Honorable Robert J. Kelleher, Senior United States District Judge, for the Central District of California, sitting by designation


The Medicare regulations prescribe that the costs of providing care to persons covered by Medicare shall not be borne by persons not covered by Medicare and that those persons covered by Medicare shall not bear the costs of those persons not so covered. See 42 U.S.C. § 1395x(v) (1) (A) (1994)


The providers incurred 30 percent of total debt in variable rate bond issues


The borrowing was as follows:

 State Taxable/ Variable/ Amount Interest Tax-Exempt Fixed Rate Borrowed Rate 1. AK Tax-Exempt Fixed $102,535,580 8.93% 2. OR Tax-Exempt Fixed $ 58,000,000 8.75% 3. WA Tax-Exempt Fixed $ 16,730,000 8.97% 4. WA Tax-Exempt Variable $ 89,000,000 4.93% 5. CA Tax-Exempt Fixed $ 43,305,000 8.70% ------------ -------- TOTAL: $309,570,580 7.80%

It is undisputed that the master trust indenture agreement did not include in its terms payment according to a blended interest rate


The term "proper" further requires that interest be:

(i) Incurred at a rate not in excess of what a prudent borrower would have had to pay in the money market existing at the time the loan was made; and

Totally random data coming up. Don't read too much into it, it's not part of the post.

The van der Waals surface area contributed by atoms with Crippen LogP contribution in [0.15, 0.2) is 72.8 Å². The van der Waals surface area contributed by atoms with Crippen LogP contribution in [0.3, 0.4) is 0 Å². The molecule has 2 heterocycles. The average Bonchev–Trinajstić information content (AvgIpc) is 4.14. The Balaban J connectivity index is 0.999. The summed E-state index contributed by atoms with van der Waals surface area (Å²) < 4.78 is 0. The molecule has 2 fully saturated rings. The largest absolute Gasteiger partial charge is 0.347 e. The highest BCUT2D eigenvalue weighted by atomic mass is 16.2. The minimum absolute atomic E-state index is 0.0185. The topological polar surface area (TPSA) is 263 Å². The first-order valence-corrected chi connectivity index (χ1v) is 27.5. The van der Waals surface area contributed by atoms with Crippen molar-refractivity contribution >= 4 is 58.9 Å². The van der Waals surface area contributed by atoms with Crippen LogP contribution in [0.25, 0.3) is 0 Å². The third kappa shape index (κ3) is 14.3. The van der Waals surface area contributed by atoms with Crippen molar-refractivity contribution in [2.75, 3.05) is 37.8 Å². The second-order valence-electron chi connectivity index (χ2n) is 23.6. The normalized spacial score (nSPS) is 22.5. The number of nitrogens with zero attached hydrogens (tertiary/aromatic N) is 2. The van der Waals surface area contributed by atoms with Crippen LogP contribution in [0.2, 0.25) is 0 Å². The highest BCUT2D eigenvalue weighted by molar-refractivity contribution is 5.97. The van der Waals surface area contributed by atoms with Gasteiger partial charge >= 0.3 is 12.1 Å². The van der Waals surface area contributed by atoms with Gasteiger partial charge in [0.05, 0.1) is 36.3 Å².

(ii) Paid to a lender not related through control or ownership, or personal relationship to the borrowing organization....

Sec. 413.153(b) (3).


A chain organization for purposes of the Medicare program is defined in PRM Sec. 2150 as any organization that "consists of a group of two or more health care facilities which are owned, leased, or through any other device, controlled by one organization."


GAAP consists of the official publications of the American Institute of Certified Public Accountants (AICPA). These official publications consist of Accounting Principles Board (APB) opinions, Financial Accounting Standards Board (FASB) Statements, and Accounting Research Bulletins (ARB). In the event there is no official pronouncement, the consensus of the accounting profession, as manifested in textbooks, for example, determines GAAP


This regulation provides: " [G]enerally accepted accounting principles are applicable to Medicare cost determinations only when a cost situation is not covered by 20 C.F.R. Part 405 [recodified at 42 C.F.R. Part 413] or the Provider Reimbursement Manual. It is only in the absence of health insurance program policy that generally accepted accounting principles should be followed."


For purposes of this appeal, it is undisputed that GAAP utilize a blended rate to determine interest costs based on group indebtedness